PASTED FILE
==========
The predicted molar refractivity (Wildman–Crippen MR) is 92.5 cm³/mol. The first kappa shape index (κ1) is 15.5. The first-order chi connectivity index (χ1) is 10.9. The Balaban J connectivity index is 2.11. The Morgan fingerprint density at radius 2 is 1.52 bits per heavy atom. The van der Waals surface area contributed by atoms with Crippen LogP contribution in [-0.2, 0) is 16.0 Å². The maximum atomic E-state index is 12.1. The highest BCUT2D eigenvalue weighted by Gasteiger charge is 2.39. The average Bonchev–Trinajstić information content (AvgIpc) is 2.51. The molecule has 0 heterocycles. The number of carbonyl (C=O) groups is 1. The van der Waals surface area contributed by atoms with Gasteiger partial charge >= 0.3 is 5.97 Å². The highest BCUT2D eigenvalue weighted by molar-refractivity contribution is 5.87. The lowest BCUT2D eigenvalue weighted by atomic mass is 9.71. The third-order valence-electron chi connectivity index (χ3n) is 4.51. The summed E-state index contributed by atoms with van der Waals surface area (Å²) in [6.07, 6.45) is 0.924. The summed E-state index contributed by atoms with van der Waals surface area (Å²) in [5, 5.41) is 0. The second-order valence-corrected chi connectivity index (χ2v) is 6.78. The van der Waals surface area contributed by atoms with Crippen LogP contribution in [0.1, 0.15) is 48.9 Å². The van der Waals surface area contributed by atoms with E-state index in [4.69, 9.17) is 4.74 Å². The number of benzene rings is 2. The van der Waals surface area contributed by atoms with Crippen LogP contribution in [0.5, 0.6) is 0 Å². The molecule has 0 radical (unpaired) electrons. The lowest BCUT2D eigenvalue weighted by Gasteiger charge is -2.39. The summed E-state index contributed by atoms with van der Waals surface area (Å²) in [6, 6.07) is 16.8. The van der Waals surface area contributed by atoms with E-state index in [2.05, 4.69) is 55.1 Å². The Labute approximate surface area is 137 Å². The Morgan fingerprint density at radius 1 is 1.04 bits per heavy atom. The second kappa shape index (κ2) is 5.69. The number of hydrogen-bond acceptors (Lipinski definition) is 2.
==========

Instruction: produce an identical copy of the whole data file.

The predicted molar refractivity (Wildman–Crippen MR) is 92.5 cm³/mol. The first kappa shape index (κ1) is 15.5. The first-order chi connectivity index (χ1) is 10.9. The Balaban J connectivity index is 2.11. The Morgan fingerprint density at radius 2 is 1.52 bits per heavy atom. The van der Waals surface area contributed by atoms with Crippen LogP contribution in [-0.2, 0) is 16.0 Å². The maximum atomic E-state index is 12.1. The highest BCUT2D eigenvalue weighted by Gasteiger charge is 2.39. The average Bonchev–Trinajstić information content (AvgIpc) is 2.51. The molecule has 0 heterocycles. The number of carbonyl (C=O) groups is 1. The van der Waals surface area contributed by atoms with Gasteiger partial charge >= 0.3 is 5.97 Å². The highest BCUT2D eigenvalue weighted by molar-refractivity contribution is 5.87. The lowest BCUT2D eigenvalue weighted by atomic mass is 9.71. The third-order valence-electron chi connectivity index (χ3n) is 4.51. The summed E-state index contributed by atoms with van der Waals surface area (Å²) in [6.07, 6.45) is 0.924. The summed E-state index contributed by atoms with van der Waals surface area (Å²) in [5, 5.41) is 0. The second-order valence-corrected chi connectivity index (χ2v) is 6.78. The van der Waals surface area contributed by atoms with Crippen LogP contribution in [0.1, 0.15) is 48.9 Å². The van der Waals surface area contributed by atoms with E-state index in [4.69, 9.17) is 4.74 Å². The number of benzene rings is 2. The van der Waals surface area contributed by atoms with Crippen LogP contribution in [0.5, 0.6) is 0 Å². The molecule has 0 radical (unpaired) electrons. The lowest BCUT2D eigenvalue weighted by Gasteiger charge is -2.39. The summed E-state index contributed by atoms with van der Waals surface area (Å²) in [6, 6.07) is 16.8. The van der Waals surface area contributed by atoms with E-state index in [2.05, 4.69) is 55.1 Å². The Labute approximate surface area is 137 Å². The Morgan fingerprint density at radius 1 is 1.04 bits per heavy atom. The second kappa shape index (κ2) is 5.69. The number of hydrogen-bond acceptors (Lipinski definition) is 2.